R: I have a Bachelor in dance from Jerusalem Academy, went on to study the dances of Noa Eshkol and E.W. movement notation, whose work I admire. I took many workshops and master classes in and out of Israel and mostly I just worked alone. Alone , alone, slowly, slowly, slowly and with perseverance. There were many failures and rejections. Many. I went through much frustration and feelings of incapability.
A: You are total. What will happen when you can no longer perform?
R: First and foremost, I do not believe in this way of thinking. I was always as I am. It is a kind of natural unstoppable performing personality on and off stage. Constant. I do not separate life and art. Art is a part of the phenomena of life. I feel best when all aspects of my life allow me to express my devotion and my creativity esthetically and intellectually. Many things are about devotion for me, about a big passion to live my life to the fullest every single moment. My career role model is the French-American artist Louise Bourgeois, who recently passed away at 96. She created persistently from her youth, but only reached success and acknowledgment as an artist in her late 60's. Also Kazuo Ono that died lately as well (!) at age 103, still performing, dancing. I have Marathon energy. It is very clear to me that I am only in the beginning of my journey.
A: with such a lovely pair of legs how/why are you not a celeb?
R: Thank you. Being famous is absolutely outside of my interests. I don't own a T.V. and don't have a clue. What I am interested in is doing something meaningful with my life. To touch others. To change things, to make a difference. I strongly believe in the power of art and I do have much to say. I would be very content if finally I would manage to realize my work and gain recognition as an influential artist. But this will take much time and much work.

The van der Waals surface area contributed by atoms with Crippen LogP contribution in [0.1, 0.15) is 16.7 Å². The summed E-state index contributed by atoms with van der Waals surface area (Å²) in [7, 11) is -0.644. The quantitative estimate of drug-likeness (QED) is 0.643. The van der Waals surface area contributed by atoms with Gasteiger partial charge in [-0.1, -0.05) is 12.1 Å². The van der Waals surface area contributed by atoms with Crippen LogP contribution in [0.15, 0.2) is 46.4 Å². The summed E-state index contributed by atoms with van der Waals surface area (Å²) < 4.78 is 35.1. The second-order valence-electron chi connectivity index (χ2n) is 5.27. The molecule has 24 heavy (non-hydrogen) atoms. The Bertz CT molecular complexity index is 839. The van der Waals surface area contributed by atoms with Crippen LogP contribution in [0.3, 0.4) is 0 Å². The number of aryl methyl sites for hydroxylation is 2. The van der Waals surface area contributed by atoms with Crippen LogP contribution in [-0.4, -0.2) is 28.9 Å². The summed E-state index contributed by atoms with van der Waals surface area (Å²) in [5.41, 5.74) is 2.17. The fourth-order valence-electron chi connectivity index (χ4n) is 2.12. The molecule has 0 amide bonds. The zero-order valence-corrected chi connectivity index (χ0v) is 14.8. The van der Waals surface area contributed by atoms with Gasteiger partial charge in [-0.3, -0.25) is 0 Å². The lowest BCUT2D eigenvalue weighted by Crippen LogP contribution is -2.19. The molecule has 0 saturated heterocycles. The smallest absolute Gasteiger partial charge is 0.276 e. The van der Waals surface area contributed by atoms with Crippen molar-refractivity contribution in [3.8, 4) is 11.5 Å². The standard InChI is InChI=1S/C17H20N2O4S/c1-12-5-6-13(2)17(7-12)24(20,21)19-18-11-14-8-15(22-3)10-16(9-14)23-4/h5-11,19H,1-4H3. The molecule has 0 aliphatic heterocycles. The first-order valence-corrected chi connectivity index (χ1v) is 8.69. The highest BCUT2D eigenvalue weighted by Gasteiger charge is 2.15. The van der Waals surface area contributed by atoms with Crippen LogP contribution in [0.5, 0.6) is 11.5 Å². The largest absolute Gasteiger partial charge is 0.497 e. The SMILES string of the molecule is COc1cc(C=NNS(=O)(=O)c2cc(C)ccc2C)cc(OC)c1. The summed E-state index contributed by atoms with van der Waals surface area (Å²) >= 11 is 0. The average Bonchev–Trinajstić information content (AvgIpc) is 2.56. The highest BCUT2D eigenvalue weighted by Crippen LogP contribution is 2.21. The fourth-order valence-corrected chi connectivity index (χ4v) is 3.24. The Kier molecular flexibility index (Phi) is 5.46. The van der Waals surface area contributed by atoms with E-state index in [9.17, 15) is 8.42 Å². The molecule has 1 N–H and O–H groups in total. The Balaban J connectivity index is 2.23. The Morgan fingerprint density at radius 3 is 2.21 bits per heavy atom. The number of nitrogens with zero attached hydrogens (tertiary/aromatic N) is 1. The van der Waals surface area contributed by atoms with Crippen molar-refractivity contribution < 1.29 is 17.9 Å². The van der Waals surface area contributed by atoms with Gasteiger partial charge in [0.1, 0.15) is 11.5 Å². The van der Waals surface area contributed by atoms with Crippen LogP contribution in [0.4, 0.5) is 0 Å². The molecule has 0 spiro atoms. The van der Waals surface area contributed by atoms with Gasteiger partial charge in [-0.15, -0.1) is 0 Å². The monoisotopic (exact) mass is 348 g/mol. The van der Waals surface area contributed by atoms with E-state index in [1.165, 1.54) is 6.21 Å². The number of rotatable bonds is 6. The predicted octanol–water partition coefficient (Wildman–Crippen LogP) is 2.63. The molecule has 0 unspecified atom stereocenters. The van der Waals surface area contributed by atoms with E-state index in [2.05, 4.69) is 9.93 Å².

A: In this show you slaughter some of the rituals of femininity. Why?
R: I don't feel we slaughter them. If we were able to completely detach ourselves from them, the picture would be different all together. We are trying to give light to a broader frame. Truly, while looking at something from a broader perspective, it eases dealing with it, or rather, optimizes conditions for dealing with it, but all parts still exist within. What this perspective of our femininity allows us is self humor. This is one of the gifts of maturing, of becoming more confidant as a person, woman, artist. But this does not mean that we have overcome our fears and that we have freed ourselves totally from society and all its ailments. Everything effects us just the same, only that to our great fortune we have managed to grow alternative places as well; alternative limbs and organs, more truly free places of our own. And maybe the room, in which each character stays, for a short time, alone and undisturbed, temporarily but totally free from everything, not having to be anything but she herself, maybe this is the so longed for "room of ones own" Virginia Wolf talked about. A place where I am not afraid to be 100 percent the woman I am."